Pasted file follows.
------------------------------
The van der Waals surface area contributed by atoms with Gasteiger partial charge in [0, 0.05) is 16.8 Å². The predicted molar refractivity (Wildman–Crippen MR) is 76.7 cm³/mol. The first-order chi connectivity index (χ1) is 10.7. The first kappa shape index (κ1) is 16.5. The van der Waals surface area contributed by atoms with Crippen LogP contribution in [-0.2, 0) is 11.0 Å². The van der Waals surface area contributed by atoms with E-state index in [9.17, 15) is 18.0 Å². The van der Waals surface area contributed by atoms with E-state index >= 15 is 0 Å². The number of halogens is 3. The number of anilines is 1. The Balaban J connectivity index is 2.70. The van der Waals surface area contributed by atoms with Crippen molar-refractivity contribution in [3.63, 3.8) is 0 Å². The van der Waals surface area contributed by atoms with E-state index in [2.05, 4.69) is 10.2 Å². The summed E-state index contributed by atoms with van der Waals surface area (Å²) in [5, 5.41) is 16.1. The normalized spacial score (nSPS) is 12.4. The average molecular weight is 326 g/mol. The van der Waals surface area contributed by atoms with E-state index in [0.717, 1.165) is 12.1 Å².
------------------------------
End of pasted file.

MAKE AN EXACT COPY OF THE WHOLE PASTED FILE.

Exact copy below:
The van der Waals surface area contributed by atoms with Gasteiger partial charge in [0, 0.05) is 16.8 Å². The predicted molar refractivity (Wildman–Crippen MR) is 76.7 cm³/mol. The first-order chi connectivity index (χ1) is 10.7. The first kappa shape index (κ1) is 16.5. The van der Waals surface area contributed by atoms with Crippen LogP contribution in [-0.2, 0) is 11.0 Å². The van der Waals surface area contributed by atoms with E-state index in [9.17, 15) is 18.0 Å². The van der Waals surface area contributed by atoms with E-state index >= 15 is 0 Å². The number of halogens is 3. The number of anilines is 1. The Balaban J connectivity index is 2.70. The van der Waals surface area contributed by atoms with Crippen molar-refractivity contribution in [3.63, 3.8) is 0 Å². The van der Waals surface area contributed by atoms with E-state index in [2.05, 4.69) is 10.2 Å². The summed E-state index contributed by atoms with van der Waals surface area (Å²) in [5, 5.41) is 16.1. The normalized spacial score (nSPS) is 12.4. The average molecular weight is 326 g/mol. The van der Waals surface area contributed by atoms with E-state index in [0.717, 1.165) is 12.1 Å².